Wednesday, February 8, 2012

Keeping watch over Bobby Isaac

Legendary racer's career began and ended in Hickory


HICKORY -- Bobby Isaac apparently was hearing things.

In 1973 at Talladega Superspeedway, Isaac suddenly radioed hall-of-fame car owner Bud Moore and said he was pitting. He got out of the car and pretty much retired from Winston Cup racing on the spot.


Later, he told a reporter that a voice had told him to get out of the car. Maybe he heard it because, earlier in the race, driver Larry Smith died in an accident.


“He was a very unusual person, and a lot people found him a bit odd,” said Humpy Wheeler, the promoter at Charlotte Motor Speedway from 1975 to 2008. “I thought he was a product of the time; he was brought up in a sawmill in the country, and he had not learned to read or write at the time. He went racing for a guy from Cherryville named Frank Hefner, and Frank didn't know Bobby couldn’t read. They’d stop to eat, and Bobby would order a hotdog. He never looked at the menu.”


Legendary racer Jack Ingram, a friend of Isaac’s, says one of Isaac’s wives taught him to read.


“I never figured out who did teach him to read,” Wheeler said. “He was a proud man, and he never talked to people except people he was close to. He and David Pearson were very much alike – where came from, same age, both from mill towns, and Pearson was one of the most upset people when Bobby died. They traveled together and bummed around together.”


Some people may have thought that Isaac was a coward for walking away at Talladega. Wheeler never thought that.


Bobby was one brave human being in a race car,” Wheeler said. “I don't think there was anything that scared him. He was one of the first drivers who learned to race the big superspeedways. The cars were faster than they are now, and you had to watch out for the terrible right-front (tire) blowout. It meant you’d really hit the wall hard. But Bobby stayed cool in a race car; he didn't scare, didn't get upset.


“When it came down to a showdown, he was tough to beat.”


Beginning and end at Hickory


The beginning and end of Isaac’s great career were at Hickory.

Robert Vance “Bobby” Isaac (1932-1977), a native of Catawba, visited Hickory Motor Speedway in 1952, a year after the dirt track opened, and decided he wanted to race. He bought a 1937 Ford and put roll bars in it to run Hobby Stocks. His first race at Hickory wasn’t much of a success – he flipped the Ford on the second lap – but it didn’t cool his ardor for racing.

At the end, Isaac was running in a Late Model Sportsman race at HMS on Aug. 14, 1977. With 25 laps left he called for a relief driver  and collapsed on pit road. He was revived briefly at the hospital, but a heart attack killed him in the early morning hours. He was 45.
The day that Elvis Presley died – Aug. 16, 1977 – Isaac was buried in the cemetery behind turns three and four at HMS.
In between, Isaac had a world-class career.

He posted 37 Cup victories and 50 poles, and he won 11 races in 1970, the year he won NASCAR’s Grand National (now Sprint Cup) championship. He claimed 20 Cup poles in 1969, and he had a whopping 17 wins one season.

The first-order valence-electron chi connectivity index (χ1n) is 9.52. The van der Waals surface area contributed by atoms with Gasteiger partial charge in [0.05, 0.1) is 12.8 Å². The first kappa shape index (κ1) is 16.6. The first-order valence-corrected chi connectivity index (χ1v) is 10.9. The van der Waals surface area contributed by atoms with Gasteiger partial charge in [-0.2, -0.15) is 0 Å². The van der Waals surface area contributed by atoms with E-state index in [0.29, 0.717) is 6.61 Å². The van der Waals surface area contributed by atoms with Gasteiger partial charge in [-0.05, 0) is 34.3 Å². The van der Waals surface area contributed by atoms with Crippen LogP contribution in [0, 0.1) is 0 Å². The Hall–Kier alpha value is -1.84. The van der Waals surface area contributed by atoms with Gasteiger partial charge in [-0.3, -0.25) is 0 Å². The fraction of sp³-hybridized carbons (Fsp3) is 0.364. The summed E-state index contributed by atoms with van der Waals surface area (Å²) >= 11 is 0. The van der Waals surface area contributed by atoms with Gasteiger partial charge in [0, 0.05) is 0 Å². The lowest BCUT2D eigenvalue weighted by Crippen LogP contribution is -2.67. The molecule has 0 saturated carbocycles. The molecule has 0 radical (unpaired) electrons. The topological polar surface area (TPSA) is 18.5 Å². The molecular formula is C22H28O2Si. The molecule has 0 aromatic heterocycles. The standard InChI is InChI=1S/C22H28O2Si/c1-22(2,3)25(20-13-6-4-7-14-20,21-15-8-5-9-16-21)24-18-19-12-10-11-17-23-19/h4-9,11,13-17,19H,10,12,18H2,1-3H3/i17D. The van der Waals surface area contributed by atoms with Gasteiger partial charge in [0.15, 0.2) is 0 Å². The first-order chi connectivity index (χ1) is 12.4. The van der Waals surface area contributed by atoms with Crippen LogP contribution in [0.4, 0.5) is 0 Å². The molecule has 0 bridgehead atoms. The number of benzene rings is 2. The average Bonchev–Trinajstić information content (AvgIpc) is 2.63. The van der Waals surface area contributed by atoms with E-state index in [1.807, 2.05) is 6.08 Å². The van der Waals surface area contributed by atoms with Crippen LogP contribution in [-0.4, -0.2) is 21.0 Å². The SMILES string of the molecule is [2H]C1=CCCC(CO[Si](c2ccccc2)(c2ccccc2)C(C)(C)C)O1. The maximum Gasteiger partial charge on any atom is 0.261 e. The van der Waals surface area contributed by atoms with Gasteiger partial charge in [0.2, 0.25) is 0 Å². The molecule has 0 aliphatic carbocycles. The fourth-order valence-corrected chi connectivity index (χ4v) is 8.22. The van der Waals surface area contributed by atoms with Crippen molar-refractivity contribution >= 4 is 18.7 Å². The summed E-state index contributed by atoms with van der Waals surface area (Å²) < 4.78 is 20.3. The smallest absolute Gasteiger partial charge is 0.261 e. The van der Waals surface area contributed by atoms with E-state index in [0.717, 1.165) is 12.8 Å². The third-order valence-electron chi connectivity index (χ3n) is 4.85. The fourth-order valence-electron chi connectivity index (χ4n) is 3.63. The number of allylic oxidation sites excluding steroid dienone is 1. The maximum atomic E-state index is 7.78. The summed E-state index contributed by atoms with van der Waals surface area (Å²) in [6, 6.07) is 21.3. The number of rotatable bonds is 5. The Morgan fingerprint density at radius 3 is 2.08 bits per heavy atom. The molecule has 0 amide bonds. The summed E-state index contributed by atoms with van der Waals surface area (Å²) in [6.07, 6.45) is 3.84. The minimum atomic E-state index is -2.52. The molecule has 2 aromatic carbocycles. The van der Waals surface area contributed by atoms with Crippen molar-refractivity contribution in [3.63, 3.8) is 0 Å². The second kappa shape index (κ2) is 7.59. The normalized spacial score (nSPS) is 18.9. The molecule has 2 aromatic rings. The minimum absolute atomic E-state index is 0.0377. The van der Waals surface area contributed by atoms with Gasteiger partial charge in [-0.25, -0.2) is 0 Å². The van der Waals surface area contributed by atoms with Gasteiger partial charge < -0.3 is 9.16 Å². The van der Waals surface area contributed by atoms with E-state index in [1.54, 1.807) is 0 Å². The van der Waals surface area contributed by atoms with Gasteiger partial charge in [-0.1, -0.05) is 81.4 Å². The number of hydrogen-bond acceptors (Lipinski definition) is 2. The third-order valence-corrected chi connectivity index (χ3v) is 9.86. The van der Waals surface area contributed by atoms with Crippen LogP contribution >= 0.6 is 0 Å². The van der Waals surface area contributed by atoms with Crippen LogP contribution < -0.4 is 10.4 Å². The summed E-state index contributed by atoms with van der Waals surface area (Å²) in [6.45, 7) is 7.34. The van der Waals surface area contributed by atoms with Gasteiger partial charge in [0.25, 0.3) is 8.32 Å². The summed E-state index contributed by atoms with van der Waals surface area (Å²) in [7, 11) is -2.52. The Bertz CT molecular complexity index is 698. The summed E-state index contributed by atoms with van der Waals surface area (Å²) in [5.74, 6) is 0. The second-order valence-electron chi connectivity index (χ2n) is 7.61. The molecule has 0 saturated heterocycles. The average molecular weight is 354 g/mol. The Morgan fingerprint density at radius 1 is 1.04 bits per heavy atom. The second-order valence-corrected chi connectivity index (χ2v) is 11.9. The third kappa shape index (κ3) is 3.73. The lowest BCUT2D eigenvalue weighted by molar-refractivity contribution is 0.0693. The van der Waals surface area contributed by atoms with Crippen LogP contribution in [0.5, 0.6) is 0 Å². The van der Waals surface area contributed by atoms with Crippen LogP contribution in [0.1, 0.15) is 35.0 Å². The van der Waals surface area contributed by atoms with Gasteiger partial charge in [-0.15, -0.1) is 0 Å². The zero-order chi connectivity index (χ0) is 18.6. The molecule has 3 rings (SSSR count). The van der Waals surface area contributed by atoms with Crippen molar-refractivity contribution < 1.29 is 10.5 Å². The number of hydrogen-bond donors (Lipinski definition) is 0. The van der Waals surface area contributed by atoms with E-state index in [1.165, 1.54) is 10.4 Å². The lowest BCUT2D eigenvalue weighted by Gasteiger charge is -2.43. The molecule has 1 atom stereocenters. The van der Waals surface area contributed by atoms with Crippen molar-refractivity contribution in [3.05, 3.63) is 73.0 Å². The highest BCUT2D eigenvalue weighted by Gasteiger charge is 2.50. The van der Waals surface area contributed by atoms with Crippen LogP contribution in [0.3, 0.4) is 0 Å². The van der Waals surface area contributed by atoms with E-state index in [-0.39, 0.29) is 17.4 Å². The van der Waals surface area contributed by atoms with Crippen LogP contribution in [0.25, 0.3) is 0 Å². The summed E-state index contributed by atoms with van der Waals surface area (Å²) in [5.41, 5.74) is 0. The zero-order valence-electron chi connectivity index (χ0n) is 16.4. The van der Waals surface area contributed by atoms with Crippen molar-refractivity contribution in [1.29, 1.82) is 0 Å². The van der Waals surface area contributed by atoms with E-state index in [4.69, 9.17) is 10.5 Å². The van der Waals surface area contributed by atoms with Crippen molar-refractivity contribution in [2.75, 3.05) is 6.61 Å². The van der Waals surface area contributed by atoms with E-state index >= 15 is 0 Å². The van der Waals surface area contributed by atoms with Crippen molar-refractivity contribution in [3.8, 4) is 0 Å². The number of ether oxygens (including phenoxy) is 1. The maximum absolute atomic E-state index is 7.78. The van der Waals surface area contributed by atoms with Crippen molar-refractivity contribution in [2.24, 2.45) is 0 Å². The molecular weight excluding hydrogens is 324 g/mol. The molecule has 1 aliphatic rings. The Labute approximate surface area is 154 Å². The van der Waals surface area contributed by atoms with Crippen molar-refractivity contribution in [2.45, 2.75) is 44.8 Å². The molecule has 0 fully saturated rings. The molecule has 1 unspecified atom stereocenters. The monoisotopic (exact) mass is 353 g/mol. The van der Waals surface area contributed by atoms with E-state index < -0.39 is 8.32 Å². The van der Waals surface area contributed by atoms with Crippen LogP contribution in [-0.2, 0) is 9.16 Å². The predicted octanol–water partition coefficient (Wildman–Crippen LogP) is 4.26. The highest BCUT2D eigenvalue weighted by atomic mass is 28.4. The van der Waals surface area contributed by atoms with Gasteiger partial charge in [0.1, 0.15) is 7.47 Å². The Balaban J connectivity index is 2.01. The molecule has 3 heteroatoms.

In 1970, he set what was then a world closed-course speed record of 201.104 mph at Talladega.

A year later, he went to the Bonneville Salt Flats in Utah and set 28 world speed records, including some that still stand.


The Bobby Isaac Memorial races at Hickory – set for Sunday and Monday, Sept. 4 and 5 – isn’t the only memorial to Isaac. Each year, Charlotte Motor Speedway presents the Bobby Isaac Memorial Award to an individual or group in recognition of outstanding contribution to short-track racing. Two of the winners were also HMS stalwarts, Ingram and Harry Gant.


Isaac was inducted into the National Motorsports Press Association Hall of Fame in 1979 and the International Motorsports Hall of Fame in 1996.

In 1998 NASCAR honored Isaac as one of its NASCAR's 50 greatest drivers ever.

And Isaac’s name graces the Wall of Fame at HMS.


Isaac being Isaac’


Wheeler’s favorite Isaac story is one about a watch he got, ironically, from the Talladega track. After the Talladega incident, Isaac quit racing for a while, and he wound up racing at short tracks like Hickory.


“One of the results of Talladega,” Wheeler said, “was that he didn’t want anything in the house that said Talladega. Bill France (Sr.) gave him a gold Rolex watch, and on the back it said ‘Quitters never win, winners never quit, Talladega 500.’


Bobby never wore that watch, never put it on. One day he came into my office (at Charlotte Motor Speedway). He never knocked on the door. He said he had the watch and said, ‘You want you to buy this watch, you need a Rolex.’ I said, ‘No, I don't.’ He said, ‘I know you do.’ ”


Isaac left the watch in Wheeler’s drawer and walked out. Later, Tom Pistone called and told Humpy that he owed so much for car parts. Wheeler would pay for the parts, and Humpy knew that was the cost of the watch.



“I started wearing it, and when he died, I offered to give the watch back to his wife,” Wheeler said. “I thought it ought to be part of his trophy collection, but she said, ‘No, he wanted you to have it.’ It meant more than the money, so I still had it.”


As for Isaac getting out of the car, “It shocked everybody else, but what he did at Talladega didn’t surprise me one iota,” Wheeler said.


To Wheeler, it was Isaac being Isaac.



More blog entries from The Auto Racing Journal:
(a book of great stories about the Intimidator)
(the book of great NASCAR stories)

Other blog entries from The Dog Blog
More blog entries by Tom Gillispie

Anecdotes by Tom Gillispie

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